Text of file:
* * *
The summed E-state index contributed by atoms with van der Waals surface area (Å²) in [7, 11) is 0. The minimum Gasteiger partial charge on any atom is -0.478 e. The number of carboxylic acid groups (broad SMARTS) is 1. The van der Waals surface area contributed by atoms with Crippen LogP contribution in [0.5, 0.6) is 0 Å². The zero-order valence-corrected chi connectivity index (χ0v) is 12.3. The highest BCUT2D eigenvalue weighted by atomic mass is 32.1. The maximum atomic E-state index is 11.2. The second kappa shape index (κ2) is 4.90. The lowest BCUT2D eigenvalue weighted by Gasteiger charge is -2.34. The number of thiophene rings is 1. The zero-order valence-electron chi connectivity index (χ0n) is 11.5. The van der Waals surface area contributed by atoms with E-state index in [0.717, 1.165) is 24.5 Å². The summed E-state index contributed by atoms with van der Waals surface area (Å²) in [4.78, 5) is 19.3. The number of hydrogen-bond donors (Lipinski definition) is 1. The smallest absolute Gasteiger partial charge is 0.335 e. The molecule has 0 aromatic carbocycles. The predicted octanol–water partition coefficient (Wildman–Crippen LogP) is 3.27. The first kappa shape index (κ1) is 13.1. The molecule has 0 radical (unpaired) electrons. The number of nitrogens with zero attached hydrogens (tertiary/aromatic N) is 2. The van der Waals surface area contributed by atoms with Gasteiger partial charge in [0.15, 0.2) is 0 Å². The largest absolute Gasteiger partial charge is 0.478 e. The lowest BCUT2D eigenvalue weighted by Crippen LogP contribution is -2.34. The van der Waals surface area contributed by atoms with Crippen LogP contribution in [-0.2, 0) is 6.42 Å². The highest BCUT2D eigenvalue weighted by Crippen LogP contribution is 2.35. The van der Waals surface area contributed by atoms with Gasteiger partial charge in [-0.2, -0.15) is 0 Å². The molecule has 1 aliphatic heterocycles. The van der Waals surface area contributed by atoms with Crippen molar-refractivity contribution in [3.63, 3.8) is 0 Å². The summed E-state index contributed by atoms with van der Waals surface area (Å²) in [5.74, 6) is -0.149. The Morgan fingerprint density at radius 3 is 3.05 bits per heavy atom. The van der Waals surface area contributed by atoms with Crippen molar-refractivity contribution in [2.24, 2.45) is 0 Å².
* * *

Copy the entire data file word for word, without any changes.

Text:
The summed E-state index contributed by atoms with van der Waals surface area (Å²) in [7, 11) is 0. The minimum Gasteiger partial charge on any atom is -0.478 e. The number of carboxylic acid groups (broad SMARTS) is 1. The van der Waals surface area contributed by atoms with Crippen LogP contribution in [0.5, 0.6) is 0 Å². The zero-order valence-corrected chi connectivity index (χ0v) is 12.3. The highest BCUT2D eigenvalue weighted by atomic mass is 32.1. The maximum atomic E-state index is 11.2. The second kappa shape index (κ2) is 4.90. The lowest BCUT2D eigenvalue weighted by Gasteiger charge is -2.34. The number of thiophene rings is 1. The zero-order valence-electron chi connectivity index (χ0n) is 11.5. The van der Waals surface area contributed by atoms with E-state index in [0.717, 1.165) is 24.5 Å². The summed E-state index contributed by atoms with van der Waals surface area (Å²) in [4.78, 5) is 19.3. The number of hydrogen-bond donors (Lipinski definition) is 1. The smallest absolute Gasteiger partial charge is 0.335 e. The molecule has 0 aromatic carbocycles. The predicted octanol–water partition coefficient (Wildman–Crippen LogP) is 3.27. The first kappa shape index (κ1) is 13.1. The molecule has 0 radical (unpaired) electrons. The number of nitrogens with zero attached hydrogens (tertiary/aromatic N) is 2. The van der Waals surface area contributed by atoms with Gasteiger partial charge in [0.15, 0.2) is 0 Å². The largest absolute Gasteiger partial charge is 0.478 e. The lowest BCUT2D eigenvalue weighted by Crippen LogP contribution is -2.34. The van der Waals surface area contributed by atoms with Crippen LogP contribution in [-0.2, 0) is 6.42 Å². The highest BCUT2D eigenvalue weighted by Crippen LogP contribution is 2.35. The van der Waals surface area contributed by atoms with Gasteiger partial charge in [-0.2, -0.15) is 0 Å². The molecule has 1 aliphatic heterocycles. The van der Waals surface area contributed by atoms with Crippen molar-refractivity contribution in [3.63, 3.8) is 0 Å². The summed E-state index contributed by atoms with van der Waals surface area (Å²) in [5.74, 6) is -0.149. The Morgan fingerprint density at radius 3 is 3.05 bits per heavy atom. The van der Waals surface area contributed by atoms with Crippen molar-refractivity contribution in [2.24, 2.45) is 0 Å².